Posted by Rampant Coyote on March 12, 2013
I’ve been staring at the same dungeon walls for months now. I began to feel as if I were trapped in a literal dungeon.
The dungeon in question is a test case area in Frayed Knights 2 that has lots of little interactive objects already set and ready for testing. It’s sort of like a child’s activity center, specifically for development and testing. As a developer, it’s a very handy place. But I’ve been using it (and nothing else) for a LOOOONG time now. I’ve been feeling a little stir crazy.
Real life has conspired against me for the last six months. As many of you know, I’m still a part-time game developer. I don’t make enough as an indie to come close to replacing my day job’s income. And, most of the time, the day job (making simulators) still leaves plenty of time for game development. But since the release of Frayed Knights: The Skull of S’makh-Daon, the workload has been extra-heavy. I’ve been on the road to Thailand, France, and Georgia on major projects, or working the long hours at the home office to get those projects done.
The impact on home life and game development, especially over the last six months, has been far from insignificant. Fortunately, slow progress is not zero progress – most nights I managed to get at least a token effort put into the game. And during some stretches of time off, like Christmas and Thanksgiving, I made some lovely progress in just having a solid block of uninterrupted time to work on the game. But the rest of the time, it’s been a slow slog, making progress inch by inch. It’s a level of effort that I call “tinkering” rather than development. Unless you are making a very simple game, tinkering will not get it done.
This can be pretty demoralizing. Like I said, I’m still working on some basic functionality that should have been done months ago, but it takes me all month to get something done that should take only a week (or less). Fortunately, a couple of halfway decent weeks with actual time to put into things have done wonders. It’s amazing how, after long stretches of slow progress, sudden sprints can feel like breakthroughs of epic proportions. I’m hoping this is a trend that can continue.
New UI, New Platforms
The new user interface has really changed the feel of the game. I think it has made combat far more interesting, as I’d hoped. If nothing else, it acts as a mental break to stop it from being just “attack, attack, attack” even in the case of easy combats. Maybe when it becomes a lot more familiar, it’ll be easier to go into mental autopilot in combat, but for now it really does seem to make the combat more thoughtful.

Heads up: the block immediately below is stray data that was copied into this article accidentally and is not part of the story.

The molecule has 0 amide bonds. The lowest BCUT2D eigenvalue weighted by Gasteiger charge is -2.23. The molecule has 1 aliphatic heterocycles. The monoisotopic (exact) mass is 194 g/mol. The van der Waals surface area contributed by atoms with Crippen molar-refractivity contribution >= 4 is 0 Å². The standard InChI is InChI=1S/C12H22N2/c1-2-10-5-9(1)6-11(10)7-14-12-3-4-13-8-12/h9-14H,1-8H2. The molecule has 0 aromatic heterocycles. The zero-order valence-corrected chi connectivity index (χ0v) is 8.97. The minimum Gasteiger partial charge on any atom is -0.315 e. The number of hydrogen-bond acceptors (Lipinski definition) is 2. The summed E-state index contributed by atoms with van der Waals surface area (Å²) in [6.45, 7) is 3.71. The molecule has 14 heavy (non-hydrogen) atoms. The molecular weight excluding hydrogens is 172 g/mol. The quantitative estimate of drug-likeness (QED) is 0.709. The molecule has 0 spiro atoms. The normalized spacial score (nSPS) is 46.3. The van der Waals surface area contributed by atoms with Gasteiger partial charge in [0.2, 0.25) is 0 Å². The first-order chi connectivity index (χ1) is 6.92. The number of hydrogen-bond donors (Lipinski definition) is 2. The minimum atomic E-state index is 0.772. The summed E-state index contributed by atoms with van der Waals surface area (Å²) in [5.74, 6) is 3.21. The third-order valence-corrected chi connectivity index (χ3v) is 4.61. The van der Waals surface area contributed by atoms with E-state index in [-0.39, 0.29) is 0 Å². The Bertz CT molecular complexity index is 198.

One of the challenges I’m facing now is working out details for making the interface work on tablets and the Ouya as well as on computers. I don’t want to neuter the PC experience for the sake of tablet compatibility, but I want to avoid making life too hard on myself as I work on the non-PC-based versions. To that end, I’m working on an approach that is one part happy medium and one part flexible – it won’t port straight across, but the changes to the non-PC versions shouldn’t have to be very extensive.
As to the alternative versions, here’s the plan: I intend to release versions for Windows, Mac, and Linux simultaneously (or as near to simultaneously as I can get). They will be the ‘launch platforms.’ I’m dead-set on making Mac and Linux equal platforms for the release: I want to migrate away from being Windows-centric, and I do not have any kind of faith that Windows will be the dominant platform for future PCs.
Release for Android tablets, Ouya, and iPad should follow not too far behind, but this will be my first time releasing on those platforms, so it may take a little extra time for each release.
And if the above section about how real life laid the smack down on me in terms of development doesn’t give you a clue: no, I don’t have a planned release date yet. But I do have a hell of a lot of vacation time accrued…
Filed Under: Frayed Knights - Comments: 9 Comments to Read